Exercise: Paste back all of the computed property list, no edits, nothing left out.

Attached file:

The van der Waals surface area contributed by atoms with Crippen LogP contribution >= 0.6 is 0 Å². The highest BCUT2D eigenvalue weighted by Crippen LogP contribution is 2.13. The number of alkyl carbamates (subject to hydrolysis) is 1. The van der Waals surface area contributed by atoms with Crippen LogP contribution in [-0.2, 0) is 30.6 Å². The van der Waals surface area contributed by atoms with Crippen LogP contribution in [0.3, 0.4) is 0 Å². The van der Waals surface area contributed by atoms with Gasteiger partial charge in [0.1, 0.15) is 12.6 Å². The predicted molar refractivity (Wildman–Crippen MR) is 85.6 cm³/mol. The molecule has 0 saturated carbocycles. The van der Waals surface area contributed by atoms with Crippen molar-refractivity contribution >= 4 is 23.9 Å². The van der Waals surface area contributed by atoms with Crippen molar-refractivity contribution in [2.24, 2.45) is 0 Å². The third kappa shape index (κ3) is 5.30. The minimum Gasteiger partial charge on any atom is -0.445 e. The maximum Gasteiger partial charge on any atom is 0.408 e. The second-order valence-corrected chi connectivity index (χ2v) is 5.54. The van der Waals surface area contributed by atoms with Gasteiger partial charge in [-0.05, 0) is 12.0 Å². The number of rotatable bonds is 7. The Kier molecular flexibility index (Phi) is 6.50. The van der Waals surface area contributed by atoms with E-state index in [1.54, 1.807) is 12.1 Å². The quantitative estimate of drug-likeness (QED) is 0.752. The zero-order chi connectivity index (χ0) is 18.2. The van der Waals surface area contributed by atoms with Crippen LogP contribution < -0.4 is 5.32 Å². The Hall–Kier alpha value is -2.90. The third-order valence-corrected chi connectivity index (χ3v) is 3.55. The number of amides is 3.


The van der Waals surface area contributed by atoms with Crippen LogP contribution >= 0.6 is 0 Å². The highest BCUT2D eigenvalue weighted by Crippen LogP contribution is 2.13. The number of alkyl carbamates (subject to hydrolysis) is 1. The van der Waals surface area contributed by atoms with Crippen LogP contribution in [-0.2, 0) is 30.6 Å². The van der Waals surface area contributed by atoms with Crippen LogP contribution in [0.3, 0.4) is 0 Å². The van der Waals surface area contributed by atoms with Gasteiger partial charge in [0.1, 0.15) is 12.6 Å². The predicted molar refractivity (Wildman–Crippen MR) is 85.6 cm³/mol. The molecule has 0 saturated carbocycles. The van der Waals surface area contributed by atoms with Crippen molar-refractivity contribution >= 4 is 23.9 Å². The van der Waals surface area contributed by atoms with Crippen molar-refractivity contribution in [2.24, 2.45) is 0 Å². The third kappa shape index (κ3) is 5.30. The minimum Gasteiger partial charge on any atom is -0.445 e. The maximum Gasteiger partial charge on any atom is 0.408 e. The second-order valence-corrected chi connectivity index (χ2v) is 5.54. The van der Waals surface area contributed by atoms with Gasteiger partial charge in [-0.05, 0) is 12.0 Å². The number of rotatable bonds is 7. The Kier molecular flexibility index (Phi) is 6.50. The van der Waals surface area contributed by atoms with E-state index in [1.54, 1.807) is 12.1 Å². The quantitative estimate of drug-likeness (QED) is 0.752. The zero-order chi connectivity index (χ0) is 18.2. The van der Waals surface area contributed by atoms with Crippen LogP contribution < -0.4 is 5.32 Å². The Hall–Kier alpha value is -2.90. The third-order valence-corrected chi connectivity index (χ3v) is 3.55. The number of amides is 3.